If you’re in the mood for a high-level discussion of the local media landscape, you’re both in luck and probably in need of a new hobby.
Thursday night’s “Media on the Media” event will take place from 7-9 p.m. over Facebook Live. It will feature representatives from several Western Pennsylvania-based media organizations talking about the state of journalism in this region, what’s working and the areas in desperate need of improvement.
Most of the participating organizations are members of the Pittsburgh Media Partnership, which aims to support its 20-plus partners (including the Pittsburgh Union Progress) in an effort to provide news consumers with “stronger media outlets, resources and community storytelling than ever before,” according to its website.
Thursday’s event will be hosted by YaJagoff Media duo Rachael Rennebeck and John Chamberlin. It will be recorded and eventually made available via an episode of the “YaJagoff Podcast.”
Other participants include:
• Halle Stockton, editor-in-chief of PublicSource.
• Andrew Conte, director of Point Park University’s Center for Media Innovation.
• Bernie Ankney, dean of Point Park’s School of Communication.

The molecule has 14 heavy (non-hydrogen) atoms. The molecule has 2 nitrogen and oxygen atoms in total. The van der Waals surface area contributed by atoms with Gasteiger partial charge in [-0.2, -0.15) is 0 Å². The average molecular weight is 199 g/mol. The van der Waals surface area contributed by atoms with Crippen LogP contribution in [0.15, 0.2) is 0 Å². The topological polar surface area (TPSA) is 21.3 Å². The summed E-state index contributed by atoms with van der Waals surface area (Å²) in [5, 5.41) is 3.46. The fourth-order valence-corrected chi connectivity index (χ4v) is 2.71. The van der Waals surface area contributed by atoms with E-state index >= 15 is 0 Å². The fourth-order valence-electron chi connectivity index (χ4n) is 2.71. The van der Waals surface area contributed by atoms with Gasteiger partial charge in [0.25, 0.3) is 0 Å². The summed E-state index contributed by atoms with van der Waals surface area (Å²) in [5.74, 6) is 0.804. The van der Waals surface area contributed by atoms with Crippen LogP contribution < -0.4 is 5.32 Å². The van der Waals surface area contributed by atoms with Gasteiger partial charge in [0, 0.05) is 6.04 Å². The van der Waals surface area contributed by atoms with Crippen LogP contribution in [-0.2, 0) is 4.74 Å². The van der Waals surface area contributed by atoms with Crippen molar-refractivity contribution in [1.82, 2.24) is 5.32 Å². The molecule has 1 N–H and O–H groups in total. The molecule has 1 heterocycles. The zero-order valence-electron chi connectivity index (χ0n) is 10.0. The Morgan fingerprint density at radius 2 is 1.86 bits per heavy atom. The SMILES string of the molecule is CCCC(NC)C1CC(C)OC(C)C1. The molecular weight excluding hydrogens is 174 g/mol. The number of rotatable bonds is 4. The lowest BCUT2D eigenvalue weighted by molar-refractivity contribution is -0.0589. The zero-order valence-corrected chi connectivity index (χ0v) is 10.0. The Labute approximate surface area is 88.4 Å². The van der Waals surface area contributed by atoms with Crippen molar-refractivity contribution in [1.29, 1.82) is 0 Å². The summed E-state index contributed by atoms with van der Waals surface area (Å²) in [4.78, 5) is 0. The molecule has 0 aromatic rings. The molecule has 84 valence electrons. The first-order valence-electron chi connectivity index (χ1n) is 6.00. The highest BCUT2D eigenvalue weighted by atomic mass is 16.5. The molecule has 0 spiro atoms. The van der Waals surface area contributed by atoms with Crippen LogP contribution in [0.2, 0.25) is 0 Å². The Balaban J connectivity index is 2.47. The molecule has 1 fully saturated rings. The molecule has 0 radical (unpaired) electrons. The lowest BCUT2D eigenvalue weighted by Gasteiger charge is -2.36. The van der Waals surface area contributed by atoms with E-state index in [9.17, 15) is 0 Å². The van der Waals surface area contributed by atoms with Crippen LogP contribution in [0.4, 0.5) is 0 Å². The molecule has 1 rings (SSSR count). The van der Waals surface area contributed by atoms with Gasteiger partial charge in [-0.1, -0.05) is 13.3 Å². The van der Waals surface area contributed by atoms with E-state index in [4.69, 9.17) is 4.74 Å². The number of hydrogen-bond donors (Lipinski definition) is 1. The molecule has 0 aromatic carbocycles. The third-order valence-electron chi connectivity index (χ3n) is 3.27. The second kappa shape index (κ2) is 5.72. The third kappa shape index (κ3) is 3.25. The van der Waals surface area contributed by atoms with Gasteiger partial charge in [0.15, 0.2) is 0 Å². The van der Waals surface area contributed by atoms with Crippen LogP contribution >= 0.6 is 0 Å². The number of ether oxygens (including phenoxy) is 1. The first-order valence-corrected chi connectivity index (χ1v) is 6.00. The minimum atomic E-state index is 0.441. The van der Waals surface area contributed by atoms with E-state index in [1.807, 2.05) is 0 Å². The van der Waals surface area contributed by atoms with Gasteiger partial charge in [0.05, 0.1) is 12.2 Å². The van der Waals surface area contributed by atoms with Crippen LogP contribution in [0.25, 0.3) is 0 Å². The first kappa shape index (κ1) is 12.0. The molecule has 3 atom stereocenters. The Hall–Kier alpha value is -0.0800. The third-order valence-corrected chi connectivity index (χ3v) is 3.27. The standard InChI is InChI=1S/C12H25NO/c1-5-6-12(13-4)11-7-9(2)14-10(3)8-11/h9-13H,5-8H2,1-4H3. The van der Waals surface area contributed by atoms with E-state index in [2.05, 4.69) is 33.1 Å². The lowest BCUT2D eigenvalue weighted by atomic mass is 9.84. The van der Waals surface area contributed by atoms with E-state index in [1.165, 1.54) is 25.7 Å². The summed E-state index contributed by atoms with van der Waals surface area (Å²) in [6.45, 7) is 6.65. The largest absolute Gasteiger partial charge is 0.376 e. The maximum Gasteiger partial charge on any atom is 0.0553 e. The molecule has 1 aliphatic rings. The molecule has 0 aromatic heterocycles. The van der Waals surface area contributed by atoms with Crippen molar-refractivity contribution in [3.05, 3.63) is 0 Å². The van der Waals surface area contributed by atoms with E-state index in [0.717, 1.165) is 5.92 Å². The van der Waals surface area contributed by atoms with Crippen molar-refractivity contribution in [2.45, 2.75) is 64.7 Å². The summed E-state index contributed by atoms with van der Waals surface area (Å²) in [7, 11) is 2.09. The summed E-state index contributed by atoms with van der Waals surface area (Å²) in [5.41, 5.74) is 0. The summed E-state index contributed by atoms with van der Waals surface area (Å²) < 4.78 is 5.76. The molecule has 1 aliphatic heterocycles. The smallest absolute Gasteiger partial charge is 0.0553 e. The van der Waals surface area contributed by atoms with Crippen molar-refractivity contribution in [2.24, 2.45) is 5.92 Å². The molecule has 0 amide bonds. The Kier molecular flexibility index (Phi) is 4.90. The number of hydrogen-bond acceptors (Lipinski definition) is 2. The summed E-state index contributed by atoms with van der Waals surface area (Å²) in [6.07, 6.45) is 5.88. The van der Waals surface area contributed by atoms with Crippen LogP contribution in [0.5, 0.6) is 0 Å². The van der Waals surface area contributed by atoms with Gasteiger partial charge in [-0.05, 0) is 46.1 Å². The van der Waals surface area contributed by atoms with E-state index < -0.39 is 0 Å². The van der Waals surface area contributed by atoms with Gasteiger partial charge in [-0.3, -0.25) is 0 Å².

• Jim Busis, CEO and publisher of the Pittsburgh Jewish Chronicle.
• Donna Baxter Porcher, founder and CEO of Soul Pitt Media.
• Sonja Reis, publisher and editor of McKees Rocks-based Gazette 2.0
Chamberlin and Rennebeck said this event was the brainchild of Stockton and Conte, who looped them and the rest of the panelists in on their idea for a wide-ranging chat about Pittsburgh media. Chamberlin made a point to distinguish YaJagoff and its purpose of providing a platform for distributing messaging — as opposed to originating news — from the outlets set to be a part of Thursday night’s conversation.
“The media is just so different these days,” he said. “We’re going to talk about the fragmented media that it’s become in addition to the traditional media.”
One way local media has noticeably changed, as Rennebeck mentioned, is its relatively newfound willingness to work together in service of creating better journalism for everyone.
“We come from this place where journalists were always taught to be guarded and not share their information and input with other entities,” she said. “Now, we’re finding that everyone wants to collaborate and figure out how we can do that in different ways.”